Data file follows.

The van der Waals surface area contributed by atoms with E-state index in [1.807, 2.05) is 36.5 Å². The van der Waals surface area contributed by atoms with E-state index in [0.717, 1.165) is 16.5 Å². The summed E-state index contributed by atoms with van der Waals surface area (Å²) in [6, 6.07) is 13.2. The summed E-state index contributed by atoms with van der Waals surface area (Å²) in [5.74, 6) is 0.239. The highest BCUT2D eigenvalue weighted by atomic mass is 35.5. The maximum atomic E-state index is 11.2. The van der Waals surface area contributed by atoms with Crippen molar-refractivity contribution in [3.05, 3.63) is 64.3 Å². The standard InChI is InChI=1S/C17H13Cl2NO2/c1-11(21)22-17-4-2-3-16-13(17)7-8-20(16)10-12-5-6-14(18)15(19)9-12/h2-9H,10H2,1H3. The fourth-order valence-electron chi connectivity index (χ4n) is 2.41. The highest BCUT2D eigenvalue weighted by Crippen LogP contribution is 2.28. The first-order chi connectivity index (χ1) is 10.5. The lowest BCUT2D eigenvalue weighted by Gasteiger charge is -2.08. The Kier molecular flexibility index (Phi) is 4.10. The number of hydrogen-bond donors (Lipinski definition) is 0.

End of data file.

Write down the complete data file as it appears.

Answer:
The van der Waals surface area contributed by atoms with E-state index in [1.807, 2.05) is 36.5 Å². The van der Waals surface area contributed by atoms with E-state index in [0.717, 1.165) is 16.5 Å². The summed E-state index contributed by atoms with van der Waals surface area (Å²) in [6, 6.07) is 13.2. The summed E-state index contributed by atoms with van der Waals surface area (Å²) in [5.74, 6) is 0.239. The highest BCUT2D eigenvalue weighted by atomic mass is 35.5. The maximum atomic E-state index is 11.2. The van der Waals surface area contributed by atoms with Crippen molar-refractivity contribution in [3.05, 3.63) is 64.3 Å². The standard InChI is InChI=1S/C17H13Cl2NO2/c1-11(21)22-17-4-2-3-16-13(17)7-8-20(16)10-12-5-6-14(18)15(19)9-12/h2-9H,10H2,1H3. The fourth-order valence-electron chi connectivity index (χ4n) is 2.41. The highest BCUT2D eigenvalue weighted by Crippen LogP contribution is 2.28. The first-order chi connectivity index (χ1) is 10.5. The lowest BCUT2D eigenvalue weighted by Gasteiger charge is -2.08. The Kier molecular flexibility index (Phi) is 4.10. The number of hydrogen-bond donors (Lipinski definition) is 0.